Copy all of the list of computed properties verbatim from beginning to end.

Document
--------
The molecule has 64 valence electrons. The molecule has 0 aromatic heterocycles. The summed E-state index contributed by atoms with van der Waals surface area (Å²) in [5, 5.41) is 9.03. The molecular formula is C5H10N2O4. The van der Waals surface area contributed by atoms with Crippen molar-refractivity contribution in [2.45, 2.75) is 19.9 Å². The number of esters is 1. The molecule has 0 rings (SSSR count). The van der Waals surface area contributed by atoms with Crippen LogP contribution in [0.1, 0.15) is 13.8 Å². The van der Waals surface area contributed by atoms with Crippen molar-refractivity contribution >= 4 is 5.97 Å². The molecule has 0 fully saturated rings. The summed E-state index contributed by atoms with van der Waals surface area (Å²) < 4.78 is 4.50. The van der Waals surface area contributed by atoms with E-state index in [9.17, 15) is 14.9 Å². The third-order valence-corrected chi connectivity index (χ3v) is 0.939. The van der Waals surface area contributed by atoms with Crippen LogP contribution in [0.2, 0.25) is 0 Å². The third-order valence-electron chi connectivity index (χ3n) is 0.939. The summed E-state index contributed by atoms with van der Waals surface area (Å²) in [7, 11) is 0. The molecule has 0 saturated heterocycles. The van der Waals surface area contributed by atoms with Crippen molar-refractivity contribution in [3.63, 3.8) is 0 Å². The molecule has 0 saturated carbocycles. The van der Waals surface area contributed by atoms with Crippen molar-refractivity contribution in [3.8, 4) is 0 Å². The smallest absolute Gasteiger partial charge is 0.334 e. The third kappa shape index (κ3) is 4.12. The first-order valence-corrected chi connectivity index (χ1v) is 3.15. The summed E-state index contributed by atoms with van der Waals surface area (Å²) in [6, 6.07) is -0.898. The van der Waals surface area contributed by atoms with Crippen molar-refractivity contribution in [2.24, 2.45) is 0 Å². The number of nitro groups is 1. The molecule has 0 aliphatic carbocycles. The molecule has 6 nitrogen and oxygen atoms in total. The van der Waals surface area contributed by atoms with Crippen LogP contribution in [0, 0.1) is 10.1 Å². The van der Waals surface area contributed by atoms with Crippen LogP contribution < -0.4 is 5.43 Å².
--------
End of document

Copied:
The molecule has 64 valence electrons. The molecule has 0 aromatic heterocycles. The summed E-state index contributed by atoms with van der Waals surface area (Å²) in [5, 5.41) is 9.03. The molecular formula is C5H10N2O4. The van der Waals surface area contributed by atoms with Crippen molar-refractivity contribution in [2.45, 2.75) is 19.9 Å². The number of esters is 1. The molecule has 0 rings (SSSR count). The van der Waals surface area contributed by atoms with Crippen LogP contribution in [0.1, 0.15) is 13.8 Å². The van der Waals surface area contributed by atoms with Crippen molar-refractivity contribution >= 4 is 5.97 Å². The molecule has 0 fully saturated rings. The summed E-state index contributed by atoms with van der Waals surface area (Å²) < 4.78 is 4.50. The van der Waals surface area contributed by atoms with E-state index in [9.17, 15) is 14.9 Å². The third-order valence-corrected chi connectivity index (χ3v) is 0.939. The van der Waals surface area contributed by atoms with Crippen LogP contribution in [0.2, 0.25) is 0 Å². The third-order valence-electron chi connectivity index (χ3n) is 0.939. The summed E-state index contributed by atoms with van der Waals surface area (Å²) in [7, 11) is 0. The molecule has 0 saturated heterocycles. The van der Waals surface area contributed by atoms with Crippen molar-refractivity contribution in [3.63, 3.8) is 0 Å². The molecule has 0 saturated carbocycles. The van der Waals surface area contributed by atoms with Crippen molar-refractivity contribution in [3.8, 4) is 0 Å². The smallest absolute Gasteiger partial charge is 0.334 e. The third kappa shape index (κ3) is 4.12. The first-order valence-corrected chi connectivity index (χ1v) is 3.15. The summed E-state index contributed by atoms with van der Waals surface area (Å²) in [6, 6.07) is -0.898. The van der Waals surface area contributed by atoms with Crippen molar-refractivity contribution in [2.24, 2.45) is 0 Å². The number of nitro groups is 1. The molecule has 0 aliphatic carbocycles. The molecule has 6 nitrogen and oxygen atoms in total. The van der Waals surface area contributed by atoms with Crippen LogP contribution in [0, 0.1) is 10.1 Å². The van der Waals surface area contributed by atoms with Crippen LogP contribution < -0.4 is 5.43 Å².